Building permits have another slow month in June
Privately‐owned housing units authorized by building permits in June were at a seasonally adjusted annual rate of 1,220,000, -6.1% below the revised May rate of 1,299,000 and -6.6% below the June 2018 rate of 1,306,000.
Single‐family authorizations in June were at a rate of 813,000, +0.4% above the revised May figure of 810,000, according to the U.S. Census Bureau. Authorizations of units in buildings with five units or more were at a rate of 360,000 in June.
NAHB’s Robert Dietz said that although single-family permits are down 6.1% on a year-to-date basis, NAHB “expects additional single-family growth, as areas beyond the exurbs respond to for-sale housing demand and ongoing healthy labor markets.”
PMI stays on downward trajectory
The Purchasing Managers Index slid again in June, barely remaining in growth territory with a 51.7 percent reading for the month, a decrease of 0.4 percentage points from the May reading of 52.1%.
The Tempe, AZ-based Institute for Supply Management (ISM) Manufacturing Business Survey Committee said it was the third straight month with slowing PMI expansion. Any reading over 50 points indicates a bullish trend. The PMI relies on a monthly survey of industrial purchasing managers.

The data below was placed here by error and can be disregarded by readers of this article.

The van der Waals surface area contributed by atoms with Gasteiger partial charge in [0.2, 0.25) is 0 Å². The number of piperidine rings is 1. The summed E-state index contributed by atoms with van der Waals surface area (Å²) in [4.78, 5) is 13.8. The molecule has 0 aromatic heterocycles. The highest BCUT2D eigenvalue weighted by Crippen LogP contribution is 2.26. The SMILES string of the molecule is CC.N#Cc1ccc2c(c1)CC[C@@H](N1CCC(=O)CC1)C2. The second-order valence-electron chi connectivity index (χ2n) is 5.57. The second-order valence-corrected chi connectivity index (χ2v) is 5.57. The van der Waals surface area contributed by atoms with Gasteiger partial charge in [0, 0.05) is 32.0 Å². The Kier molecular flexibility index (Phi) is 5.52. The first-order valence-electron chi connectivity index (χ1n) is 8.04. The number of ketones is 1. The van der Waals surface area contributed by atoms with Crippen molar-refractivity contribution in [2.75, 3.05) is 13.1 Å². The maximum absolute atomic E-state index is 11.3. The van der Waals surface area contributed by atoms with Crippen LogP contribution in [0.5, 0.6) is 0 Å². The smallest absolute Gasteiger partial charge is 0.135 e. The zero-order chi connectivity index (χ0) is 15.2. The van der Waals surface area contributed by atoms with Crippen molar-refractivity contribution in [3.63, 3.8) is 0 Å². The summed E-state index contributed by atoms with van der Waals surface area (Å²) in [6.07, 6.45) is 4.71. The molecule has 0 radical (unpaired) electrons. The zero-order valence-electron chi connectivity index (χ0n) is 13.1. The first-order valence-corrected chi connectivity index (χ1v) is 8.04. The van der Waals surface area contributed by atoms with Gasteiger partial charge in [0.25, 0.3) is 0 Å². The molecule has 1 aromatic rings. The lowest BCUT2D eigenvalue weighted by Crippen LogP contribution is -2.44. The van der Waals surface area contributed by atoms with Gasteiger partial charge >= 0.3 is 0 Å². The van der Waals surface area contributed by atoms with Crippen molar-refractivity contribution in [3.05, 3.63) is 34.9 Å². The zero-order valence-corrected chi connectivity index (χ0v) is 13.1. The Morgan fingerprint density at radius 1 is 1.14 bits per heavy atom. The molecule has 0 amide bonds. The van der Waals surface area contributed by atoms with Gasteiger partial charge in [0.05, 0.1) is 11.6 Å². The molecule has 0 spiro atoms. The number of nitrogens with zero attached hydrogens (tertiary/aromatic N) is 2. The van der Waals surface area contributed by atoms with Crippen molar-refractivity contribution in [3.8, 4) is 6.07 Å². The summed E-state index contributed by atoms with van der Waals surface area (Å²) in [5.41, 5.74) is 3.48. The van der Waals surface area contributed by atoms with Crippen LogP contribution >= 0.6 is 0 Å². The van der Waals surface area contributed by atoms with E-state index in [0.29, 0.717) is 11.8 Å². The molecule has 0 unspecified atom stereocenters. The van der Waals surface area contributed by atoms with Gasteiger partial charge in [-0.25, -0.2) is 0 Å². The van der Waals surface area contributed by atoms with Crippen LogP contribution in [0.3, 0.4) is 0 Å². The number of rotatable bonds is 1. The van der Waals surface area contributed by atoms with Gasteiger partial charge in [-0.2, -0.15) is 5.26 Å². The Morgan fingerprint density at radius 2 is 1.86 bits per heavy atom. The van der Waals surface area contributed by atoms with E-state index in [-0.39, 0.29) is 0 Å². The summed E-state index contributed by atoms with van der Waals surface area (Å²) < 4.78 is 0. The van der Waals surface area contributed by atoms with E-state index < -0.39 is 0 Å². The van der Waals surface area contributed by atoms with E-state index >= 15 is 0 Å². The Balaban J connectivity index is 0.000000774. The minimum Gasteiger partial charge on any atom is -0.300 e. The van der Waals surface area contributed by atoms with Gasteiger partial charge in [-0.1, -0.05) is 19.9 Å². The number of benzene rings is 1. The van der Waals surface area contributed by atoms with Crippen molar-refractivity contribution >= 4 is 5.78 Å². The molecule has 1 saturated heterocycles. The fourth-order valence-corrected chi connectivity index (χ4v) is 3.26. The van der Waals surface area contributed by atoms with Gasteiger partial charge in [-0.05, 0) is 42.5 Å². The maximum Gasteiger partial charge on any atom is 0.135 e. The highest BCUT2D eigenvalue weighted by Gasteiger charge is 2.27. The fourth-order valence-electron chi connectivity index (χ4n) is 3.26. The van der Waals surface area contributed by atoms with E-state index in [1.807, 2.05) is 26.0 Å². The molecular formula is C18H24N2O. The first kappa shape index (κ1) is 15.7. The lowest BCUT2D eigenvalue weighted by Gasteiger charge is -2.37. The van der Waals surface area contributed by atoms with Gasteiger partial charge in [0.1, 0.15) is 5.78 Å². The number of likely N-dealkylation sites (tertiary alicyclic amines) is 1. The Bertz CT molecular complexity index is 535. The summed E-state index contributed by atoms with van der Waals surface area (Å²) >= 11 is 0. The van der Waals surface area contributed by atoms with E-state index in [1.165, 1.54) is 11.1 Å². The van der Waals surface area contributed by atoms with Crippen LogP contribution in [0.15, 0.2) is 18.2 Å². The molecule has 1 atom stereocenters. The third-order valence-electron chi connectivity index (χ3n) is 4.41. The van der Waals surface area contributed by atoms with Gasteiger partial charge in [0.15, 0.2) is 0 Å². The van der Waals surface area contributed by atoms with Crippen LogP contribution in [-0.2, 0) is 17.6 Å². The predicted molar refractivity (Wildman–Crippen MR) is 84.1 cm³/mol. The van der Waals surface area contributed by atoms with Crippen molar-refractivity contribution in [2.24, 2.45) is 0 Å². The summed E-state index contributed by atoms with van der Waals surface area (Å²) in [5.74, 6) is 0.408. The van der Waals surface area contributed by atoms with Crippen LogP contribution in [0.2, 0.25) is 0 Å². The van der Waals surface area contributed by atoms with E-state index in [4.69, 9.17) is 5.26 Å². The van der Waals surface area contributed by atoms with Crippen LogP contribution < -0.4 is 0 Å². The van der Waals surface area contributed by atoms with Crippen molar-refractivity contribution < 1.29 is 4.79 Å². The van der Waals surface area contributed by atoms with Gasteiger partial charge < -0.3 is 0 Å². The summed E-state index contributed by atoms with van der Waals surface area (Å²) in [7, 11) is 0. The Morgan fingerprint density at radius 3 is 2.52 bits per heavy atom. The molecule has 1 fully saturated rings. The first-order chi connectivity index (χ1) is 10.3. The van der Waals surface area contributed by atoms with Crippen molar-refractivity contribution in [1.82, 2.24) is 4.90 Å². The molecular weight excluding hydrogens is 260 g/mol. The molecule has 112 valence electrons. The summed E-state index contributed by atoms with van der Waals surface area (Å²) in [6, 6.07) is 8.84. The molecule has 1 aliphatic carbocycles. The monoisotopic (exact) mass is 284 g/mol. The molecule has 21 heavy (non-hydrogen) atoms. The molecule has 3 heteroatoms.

Architecture Billings Index for June reflects soft demand in billings and inquiries
AIA’s Architecture Billings Index (ABI) score for June was 49.1 points, which is down from 50.2 points in May. Published monthly by the American Institute of Architects (AIA), Washington, DC, any score in the ABI below 50 points indicates a decrease in billings. Both the project inquiries index and the design contracts index continued to soften in June but remained positive.
“With billings declining or flat for the last five months, it appears that we are settling in for a period of soft demand for design services,” said AIA Chief Economist Kermit Baker. “With the new design contracts score reaching a 10-month low and the project inquiries score hitting a 10-year low, work in the pipeline may start to get worked off, despite current robust backlogs.”